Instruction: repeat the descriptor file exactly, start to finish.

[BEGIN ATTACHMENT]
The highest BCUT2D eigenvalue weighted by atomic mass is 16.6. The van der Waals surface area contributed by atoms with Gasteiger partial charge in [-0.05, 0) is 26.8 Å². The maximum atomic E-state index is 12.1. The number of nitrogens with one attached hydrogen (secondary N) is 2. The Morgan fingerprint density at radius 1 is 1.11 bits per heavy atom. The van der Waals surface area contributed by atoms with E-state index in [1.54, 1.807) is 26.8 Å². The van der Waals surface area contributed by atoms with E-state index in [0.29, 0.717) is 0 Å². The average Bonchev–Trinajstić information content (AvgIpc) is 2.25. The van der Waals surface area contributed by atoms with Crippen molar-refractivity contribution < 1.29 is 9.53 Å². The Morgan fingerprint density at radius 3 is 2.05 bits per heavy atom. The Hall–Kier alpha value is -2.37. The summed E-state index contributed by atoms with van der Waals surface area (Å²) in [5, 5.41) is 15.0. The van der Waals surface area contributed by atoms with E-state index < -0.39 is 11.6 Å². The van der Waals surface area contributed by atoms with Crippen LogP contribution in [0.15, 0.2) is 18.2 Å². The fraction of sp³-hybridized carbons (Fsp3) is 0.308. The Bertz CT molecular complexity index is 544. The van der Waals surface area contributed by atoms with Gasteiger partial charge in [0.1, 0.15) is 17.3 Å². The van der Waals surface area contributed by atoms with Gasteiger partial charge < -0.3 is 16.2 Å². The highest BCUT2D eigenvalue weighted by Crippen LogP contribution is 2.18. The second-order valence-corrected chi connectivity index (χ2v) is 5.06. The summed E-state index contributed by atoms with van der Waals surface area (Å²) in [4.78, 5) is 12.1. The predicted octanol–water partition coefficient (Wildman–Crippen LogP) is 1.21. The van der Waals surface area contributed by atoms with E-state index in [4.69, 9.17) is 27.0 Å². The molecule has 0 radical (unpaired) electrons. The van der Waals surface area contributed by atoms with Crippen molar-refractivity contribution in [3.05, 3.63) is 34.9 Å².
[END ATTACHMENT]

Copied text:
The highest BCUT2D eigenvalue weighted by atomic mass is 16.6. The van der Waals surface area contributed by atoms with Gasteiger partial charge in [-0.05, 0) is 26.8 Å². The maximum atomic E-state index is 12.1. The number of nitrogens with one attached hydrogen (secondary N) is 2. The Morgan fingerprint density at radius 1 is 1.11 bits per heavy atom. The van der Waals surface area contributed by atoms with E-state index in [1.54, 1.807) is 26.8 Å². The van der Waals surface area contributed by atoms with E-state index in [0.29, 0.717) is 0 Å². The average Bonchev–Trinajstić information content (AvgIpc) is 2.25. The van der Waals surface area contributed by atoms with Crippen molar-refractivity contribution < 1.29 is 9.53 Å². The Morgan fingerprint density at radius 3 is 2.05 bits per heavy atom. The Hall–Kier alpha value is -2.37. The summed E-state index contributed by atoms with van der Waals surface area (Å²) in [5, 5.41) is 15.0. The van der Waals surface area contributed by atoms with E-state index < -0.39 is 11.6 Å². The van der Waals surface area contributed by atoms with Crippen LogP contribution in [0.15, 0.2) is 18.2 Å². The fraction of sp³-hybridized carbons (Fsp3) is 0.308. The Bertz CT molecular complexity index is 544. The van der Waals surface area contributed by atoms with Gasteiger partial charge in [0.1, 0.15) is 17.3 Å². The van der Waals surface area contributed by atoms with Gasteiger partial charge < -0.3 is 16.2 Å². The highest BCUT2D eigenvalue weighted by Crippen LogP contribution is 2.18. The second-order valence-corrected chi connectivity index (χ2v) is 5.06. The summed E-state index contributed by atoms with van der Waals surface area (Å²) in [4.78, 5) is 12.1. The predicted octanol–water partition coefficient (Wildman–Crippen LogP) is 1.21. The van der Waals surface area contributed by atoms with E-state index in [4.69, 9.17) is 27.0 Å². The molecule has 0 radical (unpaired) electrons. The van der Waals surface area contributed by atoms with Crippen molar-refractivity contribution in [3.05, 3.63) is 34.9 Å².